The Timberwolves obviously aren’t trading Rubio because they have Murry and Lucas. But Murry or Lucas would help if Minnesota trades Rubio.

Lucas had his best season with Tom Thibodeau’s Bulls, and he can create instant offense in Thibodeau’s grind-it-out scheme. Murry has the length to make an impact defensively.* Most importantly, both play extremely hard – an especially big deal to Thibodeau.

*Murry’s size also allows him to play the wing, which offers him another avenue for sticking. But his frame, special for a point guard, is merely ordinary at shooting guard or small forward.

The Timberwolves still might not be quite ready to trade Rubio. But if Minnesota does deal him to slide Dunn into the starting lineup, Murry or Lucas would provide a decent contingency with Jones in reserve.

Rockets GM Daryl Morey: James Harden ‘only a polarizing figure to people who don’t watch’

Daryl Morey, James Harden
AP Photo/Pat Sullivan
Leave a comment

Do you struggle with evaluating James Harden?

I know I do.

Harden’s Rockets, projected by some to contend for a championship, struggled to a 41-41 record last season. A fair share of their downfall could be pinned on him.

His defensive disinterest is appalling, and it sets a tone. His leadership is questionable, which matters a great deal for someone so empowered. He relies on tricking referees to draw fouls, frequently hooking his defender to create contact.

But I still put him on my All-NBA team, because his offense was so darned effective.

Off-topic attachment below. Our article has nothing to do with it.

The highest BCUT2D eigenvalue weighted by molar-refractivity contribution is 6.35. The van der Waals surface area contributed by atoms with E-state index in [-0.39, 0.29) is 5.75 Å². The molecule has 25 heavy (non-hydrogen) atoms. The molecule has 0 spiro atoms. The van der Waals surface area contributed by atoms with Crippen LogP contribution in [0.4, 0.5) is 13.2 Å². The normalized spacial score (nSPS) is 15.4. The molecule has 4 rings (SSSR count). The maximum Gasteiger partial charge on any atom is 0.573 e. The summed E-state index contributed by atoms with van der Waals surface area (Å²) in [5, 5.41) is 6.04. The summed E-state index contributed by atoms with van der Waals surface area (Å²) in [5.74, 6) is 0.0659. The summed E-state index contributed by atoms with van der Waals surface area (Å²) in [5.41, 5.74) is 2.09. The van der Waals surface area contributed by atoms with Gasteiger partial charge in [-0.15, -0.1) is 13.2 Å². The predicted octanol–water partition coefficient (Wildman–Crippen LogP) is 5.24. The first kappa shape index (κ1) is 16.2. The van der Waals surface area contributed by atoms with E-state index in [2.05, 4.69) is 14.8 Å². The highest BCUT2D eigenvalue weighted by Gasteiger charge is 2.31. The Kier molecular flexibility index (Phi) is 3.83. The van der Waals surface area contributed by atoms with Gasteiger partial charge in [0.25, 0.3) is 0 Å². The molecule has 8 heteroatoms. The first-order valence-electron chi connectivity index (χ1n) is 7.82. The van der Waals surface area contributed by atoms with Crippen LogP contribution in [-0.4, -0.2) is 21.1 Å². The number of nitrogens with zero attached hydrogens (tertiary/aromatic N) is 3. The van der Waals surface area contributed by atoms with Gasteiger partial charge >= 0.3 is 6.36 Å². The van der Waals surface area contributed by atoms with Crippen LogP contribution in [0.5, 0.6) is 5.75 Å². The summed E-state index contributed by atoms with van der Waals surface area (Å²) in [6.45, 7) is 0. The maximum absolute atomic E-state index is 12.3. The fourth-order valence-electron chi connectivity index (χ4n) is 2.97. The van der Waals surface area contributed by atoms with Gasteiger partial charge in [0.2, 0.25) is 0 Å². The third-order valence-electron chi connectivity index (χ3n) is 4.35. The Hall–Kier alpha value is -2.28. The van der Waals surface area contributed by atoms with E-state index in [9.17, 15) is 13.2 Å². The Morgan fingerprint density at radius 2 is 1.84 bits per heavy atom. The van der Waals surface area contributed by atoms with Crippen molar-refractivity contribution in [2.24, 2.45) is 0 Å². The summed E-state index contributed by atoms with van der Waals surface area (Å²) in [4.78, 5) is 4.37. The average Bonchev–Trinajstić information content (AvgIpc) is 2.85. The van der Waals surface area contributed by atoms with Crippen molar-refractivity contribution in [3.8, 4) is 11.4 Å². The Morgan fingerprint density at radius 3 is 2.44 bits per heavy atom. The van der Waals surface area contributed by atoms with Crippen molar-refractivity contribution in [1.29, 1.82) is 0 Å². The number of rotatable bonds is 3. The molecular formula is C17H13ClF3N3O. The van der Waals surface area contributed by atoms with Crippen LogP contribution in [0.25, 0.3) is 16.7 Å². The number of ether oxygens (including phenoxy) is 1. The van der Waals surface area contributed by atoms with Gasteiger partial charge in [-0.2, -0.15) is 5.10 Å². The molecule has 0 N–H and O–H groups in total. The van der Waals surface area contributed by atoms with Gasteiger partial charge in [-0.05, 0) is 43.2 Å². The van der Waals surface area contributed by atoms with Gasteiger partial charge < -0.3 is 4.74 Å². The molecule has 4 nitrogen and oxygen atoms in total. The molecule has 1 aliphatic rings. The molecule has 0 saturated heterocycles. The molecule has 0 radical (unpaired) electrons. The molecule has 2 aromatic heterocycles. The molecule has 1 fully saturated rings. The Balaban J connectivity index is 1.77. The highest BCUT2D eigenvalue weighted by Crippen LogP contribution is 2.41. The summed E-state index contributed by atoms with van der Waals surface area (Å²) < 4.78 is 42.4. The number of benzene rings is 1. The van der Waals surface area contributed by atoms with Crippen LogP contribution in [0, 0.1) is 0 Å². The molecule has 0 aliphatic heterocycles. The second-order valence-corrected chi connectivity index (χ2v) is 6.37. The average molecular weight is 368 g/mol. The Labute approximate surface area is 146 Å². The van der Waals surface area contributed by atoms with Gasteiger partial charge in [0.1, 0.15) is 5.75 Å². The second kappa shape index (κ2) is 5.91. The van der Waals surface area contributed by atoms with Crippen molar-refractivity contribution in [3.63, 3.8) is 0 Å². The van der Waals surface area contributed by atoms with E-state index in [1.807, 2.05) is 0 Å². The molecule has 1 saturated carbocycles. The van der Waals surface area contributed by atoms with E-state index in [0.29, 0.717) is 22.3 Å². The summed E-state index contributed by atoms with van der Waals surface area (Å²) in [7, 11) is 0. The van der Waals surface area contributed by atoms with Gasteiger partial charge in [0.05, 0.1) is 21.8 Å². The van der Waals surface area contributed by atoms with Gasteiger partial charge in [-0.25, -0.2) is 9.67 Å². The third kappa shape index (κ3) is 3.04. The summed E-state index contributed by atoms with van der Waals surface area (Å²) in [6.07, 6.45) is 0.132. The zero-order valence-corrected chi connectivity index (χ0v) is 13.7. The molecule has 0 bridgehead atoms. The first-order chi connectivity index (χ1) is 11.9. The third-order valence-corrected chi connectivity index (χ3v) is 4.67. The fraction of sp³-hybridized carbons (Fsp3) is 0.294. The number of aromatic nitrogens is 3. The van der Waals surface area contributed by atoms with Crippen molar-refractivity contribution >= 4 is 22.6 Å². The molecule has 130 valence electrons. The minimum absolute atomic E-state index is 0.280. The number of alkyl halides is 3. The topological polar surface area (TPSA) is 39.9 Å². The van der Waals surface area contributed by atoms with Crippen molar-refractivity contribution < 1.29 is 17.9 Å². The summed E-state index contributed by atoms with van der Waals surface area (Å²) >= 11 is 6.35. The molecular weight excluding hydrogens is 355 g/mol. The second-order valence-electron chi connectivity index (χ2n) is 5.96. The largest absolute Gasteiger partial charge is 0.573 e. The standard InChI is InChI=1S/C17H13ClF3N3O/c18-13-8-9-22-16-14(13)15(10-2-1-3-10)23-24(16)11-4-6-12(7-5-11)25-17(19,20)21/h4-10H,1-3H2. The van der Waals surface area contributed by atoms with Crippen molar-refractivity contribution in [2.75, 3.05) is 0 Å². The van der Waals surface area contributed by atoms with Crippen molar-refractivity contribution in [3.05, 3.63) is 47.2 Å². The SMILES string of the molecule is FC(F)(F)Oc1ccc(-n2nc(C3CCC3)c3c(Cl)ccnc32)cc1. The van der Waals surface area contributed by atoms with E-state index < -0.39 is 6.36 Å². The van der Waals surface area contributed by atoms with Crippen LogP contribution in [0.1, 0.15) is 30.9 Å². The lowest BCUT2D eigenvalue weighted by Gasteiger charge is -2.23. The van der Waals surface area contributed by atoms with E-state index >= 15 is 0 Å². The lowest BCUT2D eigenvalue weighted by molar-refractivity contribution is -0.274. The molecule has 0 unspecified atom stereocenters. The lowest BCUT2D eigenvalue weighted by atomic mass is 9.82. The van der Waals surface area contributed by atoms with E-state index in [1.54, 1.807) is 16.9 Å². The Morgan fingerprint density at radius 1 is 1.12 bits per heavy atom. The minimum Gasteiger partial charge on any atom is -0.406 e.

Elite individual offensive contributions are incredibly valuable. Harden’s defensive shortcomings can be hidden in a better team scheme. His leadership issues would matter less in a better team culture. But you can’t simply create what Harden provides offensively.

Long story short, Harden can be tricky to assess no matter how deeply you dive into his plusses and minuses.

Unless you ask Rockets general manager Daryl Morey.

Morey, via Oliver Maroney of Basketball Insiders:

“He’s only a polarizing figure to people who don’t watch,” Morey told Basketball Insiders. “Players voted him MVP [in 2014-15] for a reason. He’s had a winning team every season of his career, with multiple Conference Finals appearances.”

Morey has long defended Harden. That’s what general managers do for the superstar they acquired in tenure-defining trades.

But Morey also put his money where his mouth is. The Rockets will pay Harden an extra $20 million over the next two seasons just to get him locked up one extra year – and that extra year will cost about a max salary.

For better or worse, the Rockets are all in with Harden.

I think that’s a good plan given the alternatives, but I’m also not so sold on Harden that I find it foolproof.